Besides, if I wanted to buy a dog as a weapon, I wouldn’t want to spend a fortune on a pedigree animal. I’d go looking for a tough, street-fighting mongrel that I could buy cheaply and that would be just as violent as a pure breed. The UK’s Dangerous Dogs Act attempts to get around this by banning:

any dog of any type designated for the purposes of this section by an order of the Secretary of State, being a type appearing to him to be bred for fighting or to have the characteristics of a type bred for that purpose

But, as the BBC article points out, all this sort of woolly definition does is make money for lawyers.

Dog welfare organizations have an additional argument: that any crimes committed by violent dogs are mainly the fault of people, not of dogs. The BBC report says:

The RSPCA says the legislation is flawed, the focus is wrong. They want emphasis shifted from the dog to the owner or, in their catchier phrase, “the deed not the breed”.

I should note also that pro-dog organizations are often just as concerned by the “dangerous dog” phenomenon as ordinary citizens, in part because the dogs themselves are often victims of the process. People who keep dogs as weapons often treat them quite cruelly in order to train them to be vicious.

There are other ways to deal with dangerous animals. The Animal Law Center post quotes a Michigan state law that defines a dangerous dog as any dog that has actually attacked a person or another dog. That might be seen as shutting the door after the horse has bolted, but it is exactly the same law that applies to humans.

Which brings me to my final point: the whole philosophy of Breed Specific Legislation seems to me to be deeply suspicious. All domestic dogs are basically the same species, Canis lupus familiaris, which is in turn actually a sub-species of the gray wolf. Different breeds of dog may differ radically in appearance, but genetically they are all the same species. To define a specific breed of dog as “naturally vicious” is therefore analogous to defining a particular ethnic group of humans as “naturally vicious”. These days making statements of that sort about humans is thankfully frowned upon, but the fact that people are making such statements about dogs suggests that the whole idea that you can judge someone’s personality from their appearance has by no means gone away. That worries me.

To sum up, then, it seems to me that Breed Specific Legislation is one of those knee-jerk legal responses to what might be called a “moral panic”. It appears to be in the same class as trying to ban Goth music because it “causes suicides”, or banning role-playing games because they lead children into practicing sorcery. It is an easy thing for a politician to do, and it gets you lots of kudos with a certain type of “concerned” voter, but to does little to actually solve the problem, and is unfair to many responsible dog owners and innocent dogs.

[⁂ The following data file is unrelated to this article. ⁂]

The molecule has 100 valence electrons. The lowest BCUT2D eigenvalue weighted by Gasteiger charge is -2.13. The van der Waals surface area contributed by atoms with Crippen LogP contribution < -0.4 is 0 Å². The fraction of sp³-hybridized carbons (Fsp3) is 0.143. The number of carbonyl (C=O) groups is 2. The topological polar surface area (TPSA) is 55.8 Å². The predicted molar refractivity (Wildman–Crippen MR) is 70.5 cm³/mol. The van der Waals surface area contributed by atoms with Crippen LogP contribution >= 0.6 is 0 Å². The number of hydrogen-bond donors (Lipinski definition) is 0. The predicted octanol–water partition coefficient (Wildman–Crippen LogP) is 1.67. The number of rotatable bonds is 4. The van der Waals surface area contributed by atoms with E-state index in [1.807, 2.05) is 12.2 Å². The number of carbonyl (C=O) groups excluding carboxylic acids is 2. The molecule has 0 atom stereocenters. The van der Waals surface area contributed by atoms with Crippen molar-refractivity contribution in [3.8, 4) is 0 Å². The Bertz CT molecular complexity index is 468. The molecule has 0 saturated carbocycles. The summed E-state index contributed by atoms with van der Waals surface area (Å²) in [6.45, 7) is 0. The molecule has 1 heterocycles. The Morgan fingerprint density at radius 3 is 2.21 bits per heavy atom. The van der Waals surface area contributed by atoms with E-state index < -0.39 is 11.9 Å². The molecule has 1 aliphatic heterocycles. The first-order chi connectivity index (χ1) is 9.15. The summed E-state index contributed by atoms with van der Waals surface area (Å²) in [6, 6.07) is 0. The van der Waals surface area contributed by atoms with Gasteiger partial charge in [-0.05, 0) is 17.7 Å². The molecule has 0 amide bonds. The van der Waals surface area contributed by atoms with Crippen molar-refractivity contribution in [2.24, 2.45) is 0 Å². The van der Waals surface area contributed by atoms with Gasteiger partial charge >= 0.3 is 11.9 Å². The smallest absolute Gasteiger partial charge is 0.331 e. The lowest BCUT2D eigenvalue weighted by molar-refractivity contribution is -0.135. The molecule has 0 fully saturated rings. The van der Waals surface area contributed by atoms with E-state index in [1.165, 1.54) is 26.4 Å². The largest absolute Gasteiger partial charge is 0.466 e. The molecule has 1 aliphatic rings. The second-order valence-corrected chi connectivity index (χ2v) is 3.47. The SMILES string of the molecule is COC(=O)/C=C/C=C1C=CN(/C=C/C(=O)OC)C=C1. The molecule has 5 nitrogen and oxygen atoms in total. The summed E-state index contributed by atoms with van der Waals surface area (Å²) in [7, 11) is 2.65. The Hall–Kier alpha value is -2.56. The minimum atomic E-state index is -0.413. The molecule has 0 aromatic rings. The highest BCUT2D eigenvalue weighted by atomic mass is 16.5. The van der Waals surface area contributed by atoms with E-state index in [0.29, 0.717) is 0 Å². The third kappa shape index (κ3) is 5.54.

Good question, Vincent. Thank you.

2 Responses to The Dog Question

  1. Thanks for writing that up, Cheryl. I can chime in for the “Dog People” contingent. We’ve got this problem in the States as well. Being proud Pit Bull owners (OK, he’s mixed with Dalmatian, but most people identify him as a Pit) my husband and I have already decided to never live in Denver, CO since they’ve “outlawed” Pit Bulls.

    Add to this the fact that the only dog to ever bite my husband was a small terrier, about the size of a Pekinese, and the only dog to ever bite my sister was a slightly larger neurotic Spitz, and you’ll see the absurdity of “Breed Specific Legislation.” *Any* dog can be dangerous if poorly handled (and a lot of little dogs are particularly ill-trained, since people assume they’re “harmless”) and almost every dog can be wonderful if handled properly.

    This sort of effort would be better spent getting dogs away from bad handlers than targeting a breed of dogs randomly.

  2. Mike Glyer says:

    After seeing Cheryl lay out the issue, it reminds me of what former National Guardsman Ed Green always says about planning for capabilities rather than intentions.

    But if I apply that to breeds and argue that Rottweilers are big and have sharp pointy teeth, well, so do German shepherds who, as Cheryl illustrates, have a better reputation (provided you’re not watching a WWII movie, and even that underscores the effects of training a dog.)

    If I try to legislate against bad handlers… There are existing laws that can come into play if an actual crime has been committed with a violent dog. Obviously, the effort here is to change the civil law and prevent problems rather than waiting for crimes to happen and investing resources in criminal due process.

    The more I think about it, the less persuasive the idea sounds.